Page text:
While Somaliland has some good potential, travelers should take care. Government bodyguards are required (costing $10 a day each) and there are few facilities for visitors. The country has also attracted the ire of Al-Shabab, an Islamist group with ties to Al-Qaeda that wants to take over the Horn of Africa. In 2008 a series of deadly car bombings blamed on Al-Shabab left two dozen dead in Hargeysa. Also, the countryside is not yet safe enough for foreigners to travel overland from Ethiopia on public transport. There are regular flights to Hargeysa from Addis Ababa and other regional capitals. The office for Somaliland in Addis Ababa (which is not recognized as an embassy by the government of Ethiopia) can issue visas and give advice. If you do decide to go, it’s best to plan well in advance and talk to the government as soon as possible.

BREAKING NEWS: New security regulations updated – go into effect midnight tonight

After over a week of uncertainty, subpoenas to bloggers and false positives, the governement has settled on a comprehensive package of new security measures following the failed terror attempt on Christmas day. appears to have the first mention of these new measures. As usual, the government is slow on releasing their own news.Tomorrow, we’ll probably see some official mention from the DHS web site, unless they plan to keep it a secret, and wait for bloggers to leak it again.

The measures include:

  • 100% of passengers flying to the United States from a country on a “state sponsor of terrorism” list will be patted down, and will receive enhanced luggage screening.
  • Passengers from Nigeria, Pakistan and Yemen will be added to a list of “countries of interest” and will also receive additional screening.
  • Passengers from all international airports will receive random enhanced screening. This could be a pat-down or screening through advanced imagers (whole body imaging), explosives puffers or other equipment.

As much as I love to complain about airport security, these new measures seem to make perfect sense. There are of course still some unknowns – how will passengers transiting be screened, and how quickly will international airports be forced to introduce upgraded screening equipment. [Ed. note: this is particularly interesting in light of the revelation that a full-body scan wouldn’t have detected the Christmas Day bomber, anyway.] There is of course also the issue of how the Department of Homeland Security plans to enforce the new measures, and how they plan to audit foreign measures, especially since they have a hard enough time keeping an eye on their own domestic security.

In the end, we’ll probably all need to get used to enhanced screening for flights heading to the United States, at least until someone wishes for “world peace” and has their wish granted.

UPDATE: The BBC has a more comprehensive report on the upcoming changes. Mainly pointing out that “terror-prone” countries will be targeted.

UPDATE 2: The TSA has found someone to update their web site on a Sunday evening -but their statement is short and contains no new information.

UPDATE 3: An unidentified member of the TSA has listed the 14 “countries of interest” that will trigger these additional measures. Interestingly and unusually, this directive does not have an expiration date and is intended to be “sustainable and long term.”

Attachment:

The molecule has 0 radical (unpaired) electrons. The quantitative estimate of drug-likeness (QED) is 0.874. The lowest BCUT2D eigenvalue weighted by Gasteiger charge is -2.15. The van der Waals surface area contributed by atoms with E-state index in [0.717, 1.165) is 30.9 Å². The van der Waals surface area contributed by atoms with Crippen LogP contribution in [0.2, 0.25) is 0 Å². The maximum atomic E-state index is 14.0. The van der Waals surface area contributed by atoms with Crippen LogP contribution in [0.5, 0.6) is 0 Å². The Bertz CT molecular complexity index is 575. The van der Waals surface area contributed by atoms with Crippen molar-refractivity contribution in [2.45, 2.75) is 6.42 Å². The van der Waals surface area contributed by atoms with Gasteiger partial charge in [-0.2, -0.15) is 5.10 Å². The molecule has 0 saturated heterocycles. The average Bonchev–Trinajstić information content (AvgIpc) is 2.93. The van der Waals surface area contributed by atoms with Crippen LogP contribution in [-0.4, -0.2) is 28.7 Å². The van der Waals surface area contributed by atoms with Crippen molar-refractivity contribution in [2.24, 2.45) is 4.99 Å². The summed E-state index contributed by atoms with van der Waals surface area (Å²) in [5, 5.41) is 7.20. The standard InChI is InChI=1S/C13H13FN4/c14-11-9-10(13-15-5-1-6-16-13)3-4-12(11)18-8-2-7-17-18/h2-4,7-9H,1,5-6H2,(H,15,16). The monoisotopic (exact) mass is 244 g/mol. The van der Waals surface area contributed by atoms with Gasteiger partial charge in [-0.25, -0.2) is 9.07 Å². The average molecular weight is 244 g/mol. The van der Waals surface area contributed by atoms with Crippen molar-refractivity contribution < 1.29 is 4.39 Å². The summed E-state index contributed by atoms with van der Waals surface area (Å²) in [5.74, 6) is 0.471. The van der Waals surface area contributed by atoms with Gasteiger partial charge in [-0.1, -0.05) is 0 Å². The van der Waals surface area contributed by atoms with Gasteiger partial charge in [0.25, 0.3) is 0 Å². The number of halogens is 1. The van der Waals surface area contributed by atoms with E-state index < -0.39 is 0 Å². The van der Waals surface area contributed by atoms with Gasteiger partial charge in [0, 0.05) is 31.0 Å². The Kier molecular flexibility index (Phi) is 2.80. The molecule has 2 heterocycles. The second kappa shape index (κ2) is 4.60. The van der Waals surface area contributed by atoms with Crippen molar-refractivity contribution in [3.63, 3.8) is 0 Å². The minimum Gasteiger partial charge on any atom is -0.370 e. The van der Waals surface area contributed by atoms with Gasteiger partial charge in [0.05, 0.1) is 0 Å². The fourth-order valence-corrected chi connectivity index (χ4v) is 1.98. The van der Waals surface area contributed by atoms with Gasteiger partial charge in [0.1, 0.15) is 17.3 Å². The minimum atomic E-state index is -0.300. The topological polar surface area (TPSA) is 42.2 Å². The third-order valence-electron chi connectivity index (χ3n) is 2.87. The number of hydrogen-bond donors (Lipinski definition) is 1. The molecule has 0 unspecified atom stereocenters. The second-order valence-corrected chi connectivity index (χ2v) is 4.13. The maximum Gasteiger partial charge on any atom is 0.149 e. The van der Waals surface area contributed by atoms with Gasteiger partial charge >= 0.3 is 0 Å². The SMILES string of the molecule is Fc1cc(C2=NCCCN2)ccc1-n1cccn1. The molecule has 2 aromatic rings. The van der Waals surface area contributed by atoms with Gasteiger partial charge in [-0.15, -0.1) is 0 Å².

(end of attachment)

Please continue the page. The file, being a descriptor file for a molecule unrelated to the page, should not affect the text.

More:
Additionally, pilots still have the ability to curtail pillow and blanket use, and limit passenger movement in the cabin during any portion of the flight.

UPDATE 4: The TSA is serious about breaches, folks. On Sunday night, flights out of one terminal at EWR were halted for seven hours as officials investigated a possible security breach. Unfortunately, the person who caused the alert was never located.

PRO TIP: Leave the rhinestone-encrusted grenades at home. Don’t even put them in your checked bags.

: Despite the obvious need for leadership from TSA, the Senate is still locked in a standstill over the President’s nominee to head the TSA.

Interestingly, even US citizens flying into the US from overseas will face enhanced security inspections, which may include full-body pat-downs. And by “full-body,” we mean “private parts,” too.

Body scanners wouldn’t have caught Northwest bomber

Here’s another hit for airline security. Not only have we discovered pat-downs aren’t effective, now it turns out that full-body scanners wouldn’t have detected the Christmas bomber on Northwest Flight 253.

Umar Farouk Abdulmutallab was overpowered by passengers and flight crew after trying to detonate nearly 3oz of the chemical powder PETN (pentaerythritol tetranitrate) hidden in his underwear with a syringe containing a liquid accelerant to set it off. Neither of these items would have been detected by the scanners because they use a millimeter-wave technology that´s only good for detecting dense objects such as metal, plastic explosives such as C4, and thick plastic. Powders and small amounts of liquids can’t be detected.

Conservative Minister of Parliament Ben Wallace, former adviser at the defense firm Qinetiq, which developed the scanners for airport use, said that in test trails the millimeter waves passed through not only clothing, rendering it invisible, but also liquids, powders, and thin plastics. The very things Abdulmutallab hid in his nether regions to avoid detection in case he got patted down, which he didn’t.

Wallace said that x-ray scanners probably wouldn’t have worked either.

The machines’ limitations were confirmed by Kevin Murphy, product manager for physical security at Qinetiq. The company is developing an improved version.

Last week the Transportation Security Administration ordered $165 million worth of millimeter-wave and x-ray scanners at about $150,000 a pop.